From the April 2013 issue

Rare rainbow phenomena

June 2013: The rainbow that we think of as familiar can have some surprising variations.
By | Published: April 22, 2013 | Last updated on May 18, 2023
In December 2012, Deborah Carter of Maun, Botswana, was visiting a friend in Cairns, Australia, when the “sky started to darken and the wind got up, and we knew we would have to quicken our step in order to escape the incoming rain. So we walked a little faster, and then I noticed a rainbow forming.” Carter snapped a few photos of the sight with her iPhone and later asked me about their details. What especially fascinated her was the “difference in the color of the sky below and above the rainbow.”

In contrast
What Carter had actually seen was a bright double rainbow. And one of the most notable characteristics of such a sight is that the sky between the primary and secondary arcs appears darker than regions surrounding it. Alexander of Aphrodisias first described this curiosity in a.d. 200 in his commentary on the fourth volume of Aristotle’s Meteorology. Today, skywatchers continue to rediscover it whenever two rainbows appear at once.

Deborah Carter snapped this rainbow shot with her iPhone. The image shows a double rainbow with Alexander’s Dark Band between the bows. // Deborah Carter
Now popularly known as Alexander’s Dark Band (after Alexander rather than a ragtime ensemble), this cheerless segment of the daytime sky’s most colorful and uplifting display is largely a contrast phenomenon. In addition to the raindrops that form the two spectral rings, there are other raindrops that send light rays either toward the center of the primary bow or to the outside of the secondary bow. This leaves a region largely devoid of reflected light, which looks dark in contrast to the two light regions.

Rainbows are concentric arcs of multicolored light that appear in rain-washed skies and are centered directly opposite the Sun at a place known as the “antisolar point.” The brightest displays associated with Alexander’s Dark Band have primary bows 42° from the antisolar point and secondary bows that stretch 51° away from it. The highest bows occur at sunrise and sunset. The primary always has blue/violet light on the inside and red light on the outside, while the opposite is true for the secondary bow.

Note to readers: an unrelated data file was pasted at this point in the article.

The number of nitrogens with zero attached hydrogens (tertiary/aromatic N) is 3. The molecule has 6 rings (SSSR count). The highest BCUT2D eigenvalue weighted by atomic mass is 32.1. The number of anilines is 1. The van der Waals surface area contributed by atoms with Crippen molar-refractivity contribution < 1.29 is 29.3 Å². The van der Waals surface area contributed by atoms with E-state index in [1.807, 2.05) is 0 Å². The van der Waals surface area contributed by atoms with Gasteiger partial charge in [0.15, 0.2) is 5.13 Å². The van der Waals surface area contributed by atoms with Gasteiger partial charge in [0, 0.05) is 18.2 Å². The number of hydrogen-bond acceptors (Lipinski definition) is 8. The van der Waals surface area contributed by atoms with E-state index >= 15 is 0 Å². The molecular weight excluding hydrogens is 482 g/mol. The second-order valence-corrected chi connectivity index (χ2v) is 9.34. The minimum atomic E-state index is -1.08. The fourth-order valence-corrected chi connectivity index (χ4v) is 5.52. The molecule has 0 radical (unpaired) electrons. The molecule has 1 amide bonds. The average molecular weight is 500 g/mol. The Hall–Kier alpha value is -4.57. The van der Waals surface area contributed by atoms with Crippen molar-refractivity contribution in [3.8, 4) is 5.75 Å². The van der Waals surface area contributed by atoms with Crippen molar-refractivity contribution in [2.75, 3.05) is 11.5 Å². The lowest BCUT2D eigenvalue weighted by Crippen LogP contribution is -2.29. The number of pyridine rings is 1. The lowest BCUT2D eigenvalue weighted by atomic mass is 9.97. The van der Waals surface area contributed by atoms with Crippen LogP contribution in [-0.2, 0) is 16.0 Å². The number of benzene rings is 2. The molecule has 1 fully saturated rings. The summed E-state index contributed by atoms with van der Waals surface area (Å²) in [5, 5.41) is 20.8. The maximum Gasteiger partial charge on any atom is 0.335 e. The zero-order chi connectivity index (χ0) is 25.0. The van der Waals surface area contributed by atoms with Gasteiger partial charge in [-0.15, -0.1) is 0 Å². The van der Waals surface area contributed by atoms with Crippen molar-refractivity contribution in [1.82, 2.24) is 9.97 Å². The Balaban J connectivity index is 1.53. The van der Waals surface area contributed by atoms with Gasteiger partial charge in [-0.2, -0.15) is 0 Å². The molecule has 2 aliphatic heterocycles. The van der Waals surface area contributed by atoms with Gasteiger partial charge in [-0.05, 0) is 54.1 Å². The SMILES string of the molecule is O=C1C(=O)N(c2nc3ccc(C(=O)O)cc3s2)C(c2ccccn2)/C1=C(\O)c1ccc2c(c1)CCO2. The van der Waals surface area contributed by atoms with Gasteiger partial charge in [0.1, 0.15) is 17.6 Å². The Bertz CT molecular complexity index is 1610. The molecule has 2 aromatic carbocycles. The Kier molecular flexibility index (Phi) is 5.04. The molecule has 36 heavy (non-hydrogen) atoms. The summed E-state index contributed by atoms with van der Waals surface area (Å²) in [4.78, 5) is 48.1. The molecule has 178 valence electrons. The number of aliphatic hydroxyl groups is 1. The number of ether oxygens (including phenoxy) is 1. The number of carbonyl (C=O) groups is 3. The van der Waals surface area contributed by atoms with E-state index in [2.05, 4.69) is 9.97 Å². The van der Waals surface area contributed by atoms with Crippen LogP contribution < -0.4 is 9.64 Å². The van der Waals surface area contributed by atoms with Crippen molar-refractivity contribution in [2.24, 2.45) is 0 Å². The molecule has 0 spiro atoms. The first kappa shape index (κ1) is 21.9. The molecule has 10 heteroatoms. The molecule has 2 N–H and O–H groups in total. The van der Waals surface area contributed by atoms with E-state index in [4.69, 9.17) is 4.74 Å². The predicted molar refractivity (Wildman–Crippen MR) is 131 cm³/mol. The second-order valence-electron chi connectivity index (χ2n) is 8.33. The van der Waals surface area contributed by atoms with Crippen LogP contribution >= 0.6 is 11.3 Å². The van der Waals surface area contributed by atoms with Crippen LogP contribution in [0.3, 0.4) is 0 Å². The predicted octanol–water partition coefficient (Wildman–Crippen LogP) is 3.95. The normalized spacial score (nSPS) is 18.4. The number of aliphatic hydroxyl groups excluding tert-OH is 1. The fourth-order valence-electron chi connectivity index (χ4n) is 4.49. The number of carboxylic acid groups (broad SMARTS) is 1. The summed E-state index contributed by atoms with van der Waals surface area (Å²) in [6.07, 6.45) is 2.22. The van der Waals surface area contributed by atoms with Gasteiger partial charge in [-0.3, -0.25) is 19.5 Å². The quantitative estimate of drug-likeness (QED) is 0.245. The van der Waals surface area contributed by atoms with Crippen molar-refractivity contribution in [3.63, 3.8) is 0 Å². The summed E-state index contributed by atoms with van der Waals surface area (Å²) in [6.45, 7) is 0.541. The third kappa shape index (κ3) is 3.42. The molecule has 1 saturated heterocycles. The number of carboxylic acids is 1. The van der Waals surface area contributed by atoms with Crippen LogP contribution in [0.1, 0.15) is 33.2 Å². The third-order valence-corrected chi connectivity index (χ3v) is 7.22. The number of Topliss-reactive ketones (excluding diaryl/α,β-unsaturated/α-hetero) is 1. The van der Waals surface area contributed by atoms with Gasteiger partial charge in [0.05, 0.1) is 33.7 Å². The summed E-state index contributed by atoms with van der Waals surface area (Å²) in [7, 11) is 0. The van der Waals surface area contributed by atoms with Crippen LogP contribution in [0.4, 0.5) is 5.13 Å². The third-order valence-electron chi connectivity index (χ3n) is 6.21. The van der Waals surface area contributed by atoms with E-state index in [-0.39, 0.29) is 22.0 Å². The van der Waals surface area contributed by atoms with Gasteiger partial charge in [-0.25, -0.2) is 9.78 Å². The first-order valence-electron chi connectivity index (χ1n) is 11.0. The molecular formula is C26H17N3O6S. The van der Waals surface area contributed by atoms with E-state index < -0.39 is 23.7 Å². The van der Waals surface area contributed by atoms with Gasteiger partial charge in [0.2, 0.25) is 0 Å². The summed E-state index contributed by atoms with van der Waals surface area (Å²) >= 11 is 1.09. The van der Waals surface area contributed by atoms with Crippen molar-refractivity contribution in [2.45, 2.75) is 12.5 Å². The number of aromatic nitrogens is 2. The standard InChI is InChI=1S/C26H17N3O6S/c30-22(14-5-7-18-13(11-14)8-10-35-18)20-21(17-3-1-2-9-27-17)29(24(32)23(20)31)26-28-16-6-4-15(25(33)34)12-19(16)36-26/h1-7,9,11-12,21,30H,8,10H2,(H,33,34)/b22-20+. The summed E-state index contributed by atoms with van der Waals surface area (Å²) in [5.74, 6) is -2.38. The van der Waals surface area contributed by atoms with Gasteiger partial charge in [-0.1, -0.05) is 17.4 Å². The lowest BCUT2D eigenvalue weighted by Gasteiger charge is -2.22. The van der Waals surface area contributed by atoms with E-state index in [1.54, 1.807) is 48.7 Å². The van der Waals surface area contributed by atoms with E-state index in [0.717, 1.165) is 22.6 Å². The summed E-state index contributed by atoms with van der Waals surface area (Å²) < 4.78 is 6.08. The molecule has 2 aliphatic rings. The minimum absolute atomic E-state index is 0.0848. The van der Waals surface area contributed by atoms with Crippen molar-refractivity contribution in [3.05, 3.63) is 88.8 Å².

Deborah Carter also snapped this rainbow shot with her iPhone. The photograph reveals a rare rainbow phenomenon: a rainbow wheel or spoked bow. // Deborah Carter
Radial streaks

Aside from the phenomenon Carter described, one of her images also caught my attention because it captured an uncommon occurrence — a “rainbow wheel” or “spoked bow” — one that I have yet to see myself. Let’s look closely at this rare sight.

In her close-up shot of the primary bow, Carter recorded dark and light radial streaks like the spokes of a wheel descending from the primary toward the rainbow center.

“The darker spokes are produced by small clouds outside the rainbow and nearer the Sun that cast long shadows across the sky,” explains Les Cowley, a retired physicist and an expert in atmospheric optics ( “Their shadows are normally invisible, but when they block sunlight from reaching rainbow-forming raindrops, we see them as dark spokes. The spokes can be even more dramatic when seen in real life or on video, for they sometimes rotate around the rainbow, turning it into a wheel.”

Paying attention to the sky, even in the daytime, can yield views of rare events like wheels spinning in the sky. While we are all familiar with regular, single rainbows, different weather and atmospheric conditions make the variants of this phenomenon fascinating to observe.

As always, let me know what you see and think at